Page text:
|ORIGINAL ARTICLE (MARFATIA AWARD)
|Year : 2020 | Volume
| Issue : 3 | Page : 273-282
Artificial intelligence-based classification of schizophrenia: A high density electroencephalographic and support vector machine study
Sai Krishna Tikka1, Bikesh Kumar Singh2, S Haque Nizamie3, Shobit Garg4, Sunandan Mandal5, Kavita Thakur5, Lokesh Kumar Singh1
1 Department of Psychiatry, All India Institute of Medical Sciences, Raipur, Chhattisgarh, India
2 Department of Bio.Medical Engineering, National Institute of Technology, Raipur, Chhattisgarh, India
3 Department of Psychiatry, Central Institute of Psychiatry, Ranchi, Jharkhand, India
4 Department of Psychiatry, Shri Guru Ram Rai Institute of Medical and Health Sciences, Dehradun, Uttarakhand, India
5 School of Studies in Electronics and Photonics, Pt. Ravishankar Shukla University, Raipur, Chhattisgarh, India
Background: Interview-based schizophrenia (SCZ) diagnostic methods are not completely valid. Moreover, SCZ-the disease entity is very heterogeneous. Supervised-Machine-Learning (sML) application of Artificial-Intelligence holds a tremendous promise in solving these issues.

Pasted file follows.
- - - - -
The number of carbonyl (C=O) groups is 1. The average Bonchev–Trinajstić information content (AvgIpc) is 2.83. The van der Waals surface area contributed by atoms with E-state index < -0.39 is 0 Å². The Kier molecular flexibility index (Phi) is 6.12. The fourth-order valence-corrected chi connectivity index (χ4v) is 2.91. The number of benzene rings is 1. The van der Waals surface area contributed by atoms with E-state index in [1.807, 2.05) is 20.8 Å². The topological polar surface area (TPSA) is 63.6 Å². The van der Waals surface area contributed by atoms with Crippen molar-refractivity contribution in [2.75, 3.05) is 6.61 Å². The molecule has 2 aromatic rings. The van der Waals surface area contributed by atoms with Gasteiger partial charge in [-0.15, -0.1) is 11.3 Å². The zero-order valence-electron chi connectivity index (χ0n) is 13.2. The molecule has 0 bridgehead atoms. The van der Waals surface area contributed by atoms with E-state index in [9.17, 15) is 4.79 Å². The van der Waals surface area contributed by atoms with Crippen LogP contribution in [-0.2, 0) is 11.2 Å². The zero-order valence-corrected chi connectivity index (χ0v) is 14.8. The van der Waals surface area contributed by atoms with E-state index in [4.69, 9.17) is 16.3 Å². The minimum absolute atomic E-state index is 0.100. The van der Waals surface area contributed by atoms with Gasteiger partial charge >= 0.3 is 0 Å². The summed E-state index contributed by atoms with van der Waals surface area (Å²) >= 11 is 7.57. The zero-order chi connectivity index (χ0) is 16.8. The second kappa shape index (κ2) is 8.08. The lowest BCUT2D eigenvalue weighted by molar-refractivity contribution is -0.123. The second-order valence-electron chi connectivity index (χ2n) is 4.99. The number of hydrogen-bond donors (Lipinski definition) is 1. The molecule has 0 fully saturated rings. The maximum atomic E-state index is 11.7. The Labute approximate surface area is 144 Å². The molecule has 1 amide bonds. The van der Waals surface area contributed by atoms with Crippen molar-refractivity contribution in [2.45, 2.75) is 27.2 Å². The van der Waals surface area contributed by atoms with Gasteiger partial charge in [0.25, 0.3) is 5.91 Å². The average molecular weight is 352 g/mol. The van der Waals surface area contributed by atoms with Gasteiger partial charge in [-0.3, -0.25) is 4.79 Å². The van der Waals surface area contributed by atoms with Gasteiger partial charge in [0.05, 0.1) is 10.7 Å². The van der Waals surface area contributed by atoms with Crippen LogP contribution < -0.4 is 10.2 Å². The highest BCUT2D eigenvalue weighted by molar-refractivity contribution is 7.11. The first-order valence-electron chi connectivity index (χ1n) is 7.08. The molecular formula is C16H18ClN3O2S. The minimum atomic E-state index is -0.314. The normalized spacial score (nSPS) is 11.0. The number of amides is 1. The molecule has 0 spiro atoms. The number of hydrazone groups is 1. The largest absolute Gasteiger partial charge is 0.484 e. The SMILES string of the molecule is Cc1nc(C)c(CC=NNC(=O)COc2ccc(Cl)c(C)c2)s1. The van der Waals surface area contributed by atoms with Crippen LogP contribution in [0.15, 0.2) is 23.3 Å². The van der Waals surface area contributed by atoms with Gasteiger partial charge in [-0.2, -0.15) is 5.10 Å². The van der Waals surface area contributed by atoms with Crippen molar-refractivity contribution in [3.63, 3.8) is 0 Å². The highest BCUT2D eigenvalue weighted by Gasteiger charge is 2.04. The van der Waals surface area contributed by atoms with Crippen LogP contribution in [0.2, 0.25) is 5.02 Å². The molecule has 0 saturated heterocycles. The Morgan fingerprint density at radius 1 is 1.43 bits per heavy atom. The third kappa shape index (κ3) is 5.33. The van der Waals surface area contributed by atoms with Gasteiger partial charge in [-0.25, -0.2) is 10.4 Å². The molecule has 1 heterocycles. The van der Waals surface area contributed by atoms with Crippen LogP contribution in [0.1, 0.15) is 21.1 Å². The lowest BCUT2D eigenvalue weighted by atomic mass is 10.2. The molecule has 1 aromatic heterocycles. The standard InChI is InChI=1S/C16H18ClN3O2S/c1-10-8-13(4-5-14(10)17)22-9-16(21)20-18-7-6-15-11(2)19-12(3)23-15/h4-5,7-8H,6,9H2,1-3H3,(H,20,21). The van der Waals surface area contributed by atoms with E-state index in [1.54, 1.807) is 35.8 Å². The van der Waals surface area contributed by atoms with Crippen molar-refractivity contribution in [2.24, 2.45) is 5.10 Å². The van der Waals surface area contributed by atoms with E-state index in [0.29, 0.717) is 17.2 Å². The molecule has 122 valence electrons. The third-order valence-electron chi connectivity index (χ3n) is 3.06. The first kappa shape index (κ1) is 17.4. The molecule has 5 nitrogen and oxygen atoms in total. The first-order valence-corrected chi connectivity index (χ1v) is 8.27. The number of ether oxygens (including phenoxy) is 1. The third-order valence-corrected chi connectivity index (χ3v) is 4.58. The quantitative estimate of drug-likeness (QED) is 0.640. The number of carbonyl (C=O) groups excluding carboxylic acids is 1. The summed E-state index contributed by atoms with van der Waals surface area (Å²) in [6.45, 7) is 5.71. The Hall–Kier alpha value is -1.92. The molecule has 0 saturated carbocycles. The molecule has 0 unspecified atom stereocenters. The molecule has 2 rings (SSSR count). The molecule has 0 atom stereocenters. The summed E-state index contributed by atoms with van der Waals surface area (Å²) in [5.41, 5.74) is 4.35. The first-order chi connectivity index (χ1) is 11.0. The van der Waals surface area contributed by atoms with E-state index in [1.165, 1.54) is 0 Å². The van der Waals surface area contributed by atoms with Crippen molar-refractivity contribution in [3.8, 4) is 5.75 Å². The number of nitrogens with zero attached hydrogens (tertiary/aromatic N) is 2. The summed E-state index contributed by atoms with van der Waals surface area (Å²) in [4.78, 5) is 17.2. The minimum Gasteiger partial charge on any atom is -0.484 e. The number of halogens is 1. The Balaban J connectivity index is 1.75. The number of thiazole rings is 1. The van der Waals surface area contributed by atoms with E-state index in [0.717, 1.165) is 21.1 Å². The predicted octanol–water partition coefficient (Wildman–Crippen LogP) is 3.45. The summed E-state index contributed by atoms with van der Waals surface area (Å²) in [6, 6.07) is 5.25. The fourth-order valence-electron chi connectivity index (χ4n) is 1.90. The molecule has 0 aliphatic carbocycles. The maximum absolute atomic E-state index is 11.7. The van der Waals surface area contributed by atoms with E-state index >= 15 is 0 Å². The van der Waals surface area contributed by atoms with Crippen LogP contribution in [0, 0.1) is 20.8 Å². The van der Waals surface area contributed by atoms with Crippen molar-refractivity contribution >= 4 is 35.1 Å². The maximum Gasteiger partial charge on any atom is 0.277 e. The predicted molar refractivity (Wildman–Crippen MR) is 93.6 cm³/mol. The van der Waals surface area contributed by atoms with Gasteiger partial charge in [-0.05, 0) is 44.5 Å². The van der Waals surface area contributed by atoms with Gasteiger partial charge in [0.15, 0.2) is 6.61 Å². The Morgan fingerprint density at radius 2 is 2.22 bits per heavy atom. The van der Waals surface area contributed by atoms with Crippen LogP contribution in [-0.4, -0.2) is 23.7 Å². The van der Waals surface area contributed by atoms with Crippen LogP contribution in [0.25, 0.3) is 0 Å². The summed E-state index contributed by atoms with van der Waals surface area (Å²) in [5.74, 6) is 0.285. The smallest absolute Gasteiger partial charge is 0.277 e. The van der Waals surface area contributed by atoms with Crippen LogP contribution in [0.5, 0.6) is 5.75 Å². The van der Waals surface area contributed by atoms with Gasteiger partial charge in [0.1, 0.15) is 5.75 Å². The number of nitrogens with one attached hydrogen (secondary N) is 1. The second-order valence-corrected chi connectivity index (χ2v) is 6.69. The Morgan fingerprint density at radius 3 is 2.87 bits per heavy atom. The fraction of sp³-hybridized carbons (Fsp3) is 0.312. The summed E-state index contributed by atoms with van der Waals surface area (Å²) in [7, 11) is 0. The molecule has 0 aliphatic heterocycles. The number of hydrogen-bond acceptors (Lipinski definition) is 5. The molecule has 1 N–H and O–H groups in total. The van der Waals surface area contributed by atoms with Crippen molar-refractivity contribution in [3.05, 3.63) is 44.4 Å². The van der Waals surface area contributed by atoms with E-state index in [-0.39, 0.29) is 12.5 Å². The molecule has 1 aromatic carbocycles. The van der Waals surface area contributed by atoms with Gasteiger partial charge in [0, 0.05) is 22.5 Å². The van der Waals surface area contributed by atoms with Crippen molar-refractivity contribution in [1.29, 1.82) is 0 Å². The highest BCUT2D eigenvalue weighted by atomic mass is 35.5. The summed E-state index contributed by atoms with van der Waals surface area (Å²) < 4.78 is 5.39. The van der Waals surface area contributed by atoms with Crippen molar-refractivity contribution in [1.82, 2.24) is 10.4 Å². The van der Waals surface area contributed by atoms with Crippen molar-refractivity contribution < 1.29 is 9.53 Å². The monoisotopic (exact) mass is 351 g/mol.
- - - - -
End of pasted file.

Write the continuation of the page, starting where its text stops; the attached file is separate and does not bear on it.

Aims: To sML-based discriminating validity of resting-state electroencephalographic (EEG) quantitative features in classifying SCZ from healthy and, positive (PS) and negative symptom (NS) subgroups, using a high-density recording.
Settings and Design: Data collected at a tertiary care mental-health institute using a cross-sectional study design and analyzed at a premier Engineering Institute.
Materials and Methods: Data of 38-SCZ patients and 20-healthy controls were retrieved. The positive-negative subgroup classification was done using Positive and Negative Syndrome Scale operational-criteria. EEG was recorded using 256-channel high-density equipment. Eight priori regions-of-interest were selected. Six-level wavelet decomposition and Kernel-Support Vector Machine (SVM) method were used for feature extraction and data classification.
Statistical Analysis: Mann–Whitney test was used for comparison of machine learning-features. Accuracy, sensitivity, specificity, and area under receiver operating characteristics-curve were measured as discriminatory indices of classifications.
Results: Accuracy of classifying SCZ from healthy and PS from NS SCZ, were 78.95% and 89.29%, respectively. While beta and gamma frequency related features most accurately classified SCZ from healthy controls, delta and theta frequency related features most accurately classified positive from negative SCZ. Inferior frontal gyrus features most accurately contributed to both the classificatory instances.
Conclusions: SVM-based classification and sub-classification of SCZ using EEG data is optimal and might help in improving the “validity” and reducing the “heterogeneity” in the diagnosis of SCZ. These results might only be generalized to acute and moderately ill male SCZ patients.
Dr. Sai Krishna Tikka
Department of Psychiatry, All India Institute of Medical Sciences, Raipur - 492 099, Chhattisgarh
Source of Support: None, Conflict of Interest: None
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